High Strangeness: 100 UFOlogists

Tuesday, April 21, 2015

100 UFOlogists

Today I paid a return visit to Ground Zero, otherwise known as the Chicago HQ of the J. Allen Hynek Center for UFO Studies (CUFOS). It was there, just a few years ago, that I learned of the opportunity to write a book about the career of Dr. Hynek, and it was there that I very wisely jumped at the chance.

Since that fateful day, I have visited the CUFOS archives over a dozen times, and each time I walk away with a head full of knowledge and ideas for my book. Today's mission was really just to talk with CUFOS' Scientific Director, Mark Rodeghier. I needed to give him an update on the status of the book, run some new ideas past him and pick his brain for a while...
Found it on Amazon for a penny!

Today I came home with:
  • A list of five new books to buy, including one very intriguing book by an art history professor called "Picturing Extraterrestrials: Alien Images in Modern Mass Culture"
  • A list of moments in UFO history to research, including the formation of the first amateur UFO research group, the Aerial Phenomenon Research Organization (APRO) right here in Wisconsin in 1952 (this has the extra bonus of being good source material for the presentation I'll be giving on UFO's in Wisconsin at the upcoming Milwaukee Paranormal Conference), and Dr. Hynek's late 1950s trip to France, during which he hob-nobbed with UFO genius Aime Michel
  • A list of people Mark will contact for me to interview. Mark has always been great about this, even if his efforts haven't always been fruitful (He doesn't hold out any hope that I'll ever get in touch with reclusive CUFOS stalwart Allan Hendry, and we've both given up on Marc Chesney, since a certain someone, for reasons that still escape me, convinced Chesney that I was some kind of literary impostor and mistakenly cc'd me on his emails. Still, I hope the people Mark suggested today will come through)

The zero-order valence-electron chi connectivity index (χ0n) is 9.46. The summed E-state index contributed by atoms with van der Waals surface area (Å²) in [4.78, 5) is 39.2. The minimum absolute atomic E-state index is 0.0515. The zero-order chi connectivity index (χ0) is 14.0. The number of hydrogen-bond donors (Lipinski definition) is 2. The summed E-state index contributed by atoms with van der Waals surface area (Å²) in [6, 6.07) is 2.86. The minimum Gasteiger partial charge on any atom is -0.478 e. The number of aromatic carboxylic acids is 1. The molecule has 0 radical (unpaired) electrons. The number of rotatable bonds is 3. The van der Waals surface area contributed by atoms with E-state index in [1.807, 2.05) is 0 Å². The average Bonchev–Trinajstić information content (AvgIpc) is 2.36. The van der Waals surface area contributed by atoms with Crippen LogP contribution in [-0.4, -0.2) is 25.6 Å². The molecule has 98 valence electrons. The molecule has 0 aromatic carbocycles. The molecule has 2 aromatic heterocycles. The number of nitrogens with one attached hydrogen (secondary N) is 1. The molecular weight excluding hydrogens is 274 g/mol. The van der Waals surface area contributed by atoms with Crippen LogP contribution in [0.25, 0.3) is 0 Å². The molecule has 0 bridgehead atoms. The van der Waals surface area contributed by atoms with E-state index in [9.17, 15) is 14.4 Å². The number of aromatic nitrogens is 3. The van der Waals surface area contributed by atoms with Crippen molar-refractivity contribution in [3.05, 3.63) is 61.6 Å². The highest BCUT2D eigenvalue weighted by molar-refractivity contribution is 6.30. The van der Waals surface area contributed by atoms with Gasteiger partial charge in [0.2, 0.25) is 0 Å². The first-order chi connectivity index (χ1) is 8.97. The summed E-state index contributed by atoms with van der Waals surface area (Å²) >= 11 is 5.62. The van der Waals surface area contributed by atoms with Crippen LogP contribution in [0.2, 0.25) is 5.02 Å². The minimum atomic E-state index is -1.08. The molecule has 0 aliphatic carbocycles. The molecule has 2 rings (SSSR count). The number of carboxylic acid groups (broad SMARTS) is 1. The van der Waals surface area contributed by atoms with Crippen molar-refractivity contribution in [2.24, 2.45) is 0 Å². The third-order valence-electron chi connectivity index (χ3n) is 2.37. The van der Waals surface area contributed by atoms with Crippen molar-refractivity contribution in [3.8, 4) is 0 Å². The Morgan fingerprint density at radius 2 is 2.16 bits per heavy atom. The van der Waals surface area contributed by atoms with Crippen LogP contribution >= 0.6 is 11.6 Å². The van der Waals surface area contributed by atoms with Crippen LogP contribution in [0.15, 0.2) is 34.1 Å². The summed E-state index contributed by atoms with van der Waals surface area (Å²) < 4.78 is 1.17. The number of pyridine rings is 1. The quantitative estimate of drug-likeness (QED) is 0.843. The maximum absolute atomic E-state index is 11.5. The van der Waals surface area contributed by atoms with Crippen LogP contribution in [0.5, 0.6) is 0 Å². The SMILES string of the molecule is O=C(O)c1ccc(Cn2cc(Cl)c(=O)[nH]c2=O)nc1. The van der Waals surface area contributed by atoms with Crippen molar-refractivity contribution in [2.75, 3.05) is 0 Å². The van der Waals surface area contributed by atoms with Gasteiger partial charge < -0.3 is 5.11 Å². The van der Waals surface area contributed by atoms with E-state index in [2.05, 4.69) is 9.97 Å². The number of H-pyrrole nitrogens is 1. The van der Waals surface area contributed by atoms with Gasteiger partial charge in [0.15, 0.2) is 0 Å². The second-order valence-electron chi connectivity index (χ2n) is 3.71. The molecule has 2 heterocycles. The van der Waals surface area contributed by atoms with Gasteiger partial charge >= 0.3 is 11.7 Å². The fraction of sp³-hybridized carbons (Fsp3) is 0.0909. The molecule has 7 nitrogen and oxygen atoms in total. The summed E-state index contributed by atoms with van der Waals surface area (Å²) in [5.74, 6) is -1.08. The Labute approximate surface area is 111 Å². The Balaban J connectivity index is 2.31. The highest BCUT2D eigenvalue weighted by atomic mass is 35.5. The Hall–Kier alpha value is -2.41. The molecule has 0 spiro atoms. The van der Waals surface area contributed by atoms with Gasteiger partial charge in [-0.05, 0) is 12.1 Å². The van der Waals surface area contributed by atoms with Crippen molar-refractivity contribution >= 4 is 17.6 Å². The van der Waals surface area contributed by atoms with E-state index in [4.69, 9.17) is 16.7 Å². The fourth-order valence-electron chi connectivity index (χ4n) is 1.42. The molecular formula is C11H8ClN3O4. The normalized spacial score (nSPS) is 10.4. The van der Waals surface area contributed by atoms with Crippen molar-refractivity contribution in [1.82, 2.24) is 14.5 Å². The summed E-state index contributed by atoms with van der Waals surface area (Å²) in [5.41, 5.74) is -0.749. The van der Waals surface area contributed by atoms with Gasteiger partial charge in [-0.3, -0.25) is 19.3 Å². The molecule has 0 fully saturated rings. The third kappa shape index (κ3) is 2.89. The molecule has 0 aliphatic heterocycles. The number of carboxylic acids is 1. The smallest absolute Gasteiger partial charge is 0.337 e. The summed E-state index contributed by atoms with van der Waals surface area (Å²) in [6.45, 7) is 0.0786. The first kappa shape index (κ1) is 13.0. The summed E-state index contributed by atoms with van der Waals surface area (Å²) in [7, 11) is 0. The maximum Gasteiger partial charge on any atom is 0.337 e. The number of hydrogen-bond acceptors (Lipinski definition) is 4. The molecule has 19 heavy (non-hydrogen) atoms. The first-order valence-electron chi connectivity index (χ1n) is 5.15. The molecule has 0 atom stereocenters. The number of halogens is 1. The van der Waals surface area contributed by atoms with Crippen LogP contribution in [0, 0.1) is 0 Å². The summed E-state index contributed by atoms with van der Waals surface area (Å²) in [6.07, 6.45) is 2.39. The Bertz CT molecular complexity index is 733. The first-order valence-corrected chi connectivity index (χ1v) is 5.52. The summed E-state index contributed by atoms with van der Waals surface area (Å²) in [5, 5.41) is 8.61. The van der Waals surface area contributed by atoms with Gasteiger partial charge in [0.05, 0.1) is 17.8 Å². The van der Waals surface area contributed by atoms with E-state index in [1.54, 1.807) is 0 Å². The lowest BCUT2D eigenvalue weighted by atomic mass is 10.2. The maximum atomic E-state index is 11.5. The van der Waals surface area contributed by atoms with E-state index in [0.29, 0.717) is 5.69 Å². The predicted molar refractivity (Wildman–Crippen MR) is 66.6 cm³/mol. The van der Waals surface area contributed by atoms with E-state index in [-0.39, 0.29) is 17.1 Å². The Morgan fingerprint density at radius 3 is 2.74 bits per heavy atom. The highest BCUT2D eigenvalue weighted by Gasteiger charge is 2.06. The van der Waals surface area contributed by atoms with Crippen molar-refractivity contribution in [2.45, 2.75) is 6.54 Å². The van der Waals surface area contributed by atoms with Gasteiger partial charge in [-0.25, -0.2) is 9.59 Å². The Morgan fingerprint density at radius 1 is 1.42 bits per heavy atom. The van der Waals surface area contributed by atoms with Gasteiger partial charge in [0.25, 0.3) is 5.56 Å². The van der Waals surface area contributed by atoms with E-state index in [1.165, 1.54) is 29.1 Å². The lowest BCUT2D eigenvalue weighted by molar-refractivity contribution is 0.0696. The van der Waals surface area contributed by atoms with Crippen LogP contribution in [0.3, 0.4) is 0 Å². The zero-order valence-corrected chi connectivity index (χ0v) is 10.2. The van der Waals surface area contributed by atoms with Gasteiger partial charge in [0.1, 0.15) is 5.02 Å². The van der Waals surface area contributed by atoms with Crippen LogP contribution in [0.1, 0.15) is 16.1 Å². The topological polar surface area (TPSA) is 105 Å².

I also spent some time rooting through the archives in Mark's basement and came across some wonderful correspondence between Hynek and British Ace UFOlogist Jenny Randles. In one 1979 letter Randles bemoans the fact that "Out of every 100 UFOlogists, only 2 or 3 are of any use." Seeing as how that letter was written from one UFOlogist to another, it's not hard to do the math.

I also couldn't resist once again looking through the file with Hynek's correspondence with Carl Sagan, just because I enjoy the weirdly polite sparring between the two of them: they were always so unfailingly polite and respectful, and yet constantly needling each other. The standout document in that file is a 1975 letter to Sagan in which Hynek requests that they call a truce for an upcoming joint TV appearance:
"I would like to propose a sort of mutual non-aggression pact because I think any 'confrontation' (which the tv people would dearly love) would, I believe, be based on an unfortunate misunderstanding. I do not and have never, supported the idea that UFOs were nuts-and-bolts hardware from some very distant place."
That letter just cracks me up every time I read it. Both men knew exactly how their joint appearance would go down: Sagan would attack Hynek's UFO work, and Hynek would struggle to get any point across in the face of Sagan's unending sarcasm. Hynek valiantly tried to stop it, as he always did, but Sagan doesn't appear to have responded to Hynek's offer. There is no response from Sagan in the file...


mister anderson said...

What were the other book titles?

Mark UFO'Connell said...

The other books were:

"The Invasion from Mars" by Hadley Cantril;

"Project Mindshift: The Re-education of the American Public Concerning Extraterrestrial Life 1947-1997" by Michael Mannion;

"In Advance of the Landing: Folk Concepts of Outer Space" by Douglas Curran; and

"Hollywood vs. The Aliens: The Motion Picture Industry's Participation in UFO Disinformation" by Bruce Rux

I'll let you know what I think of them!

mister anderson said...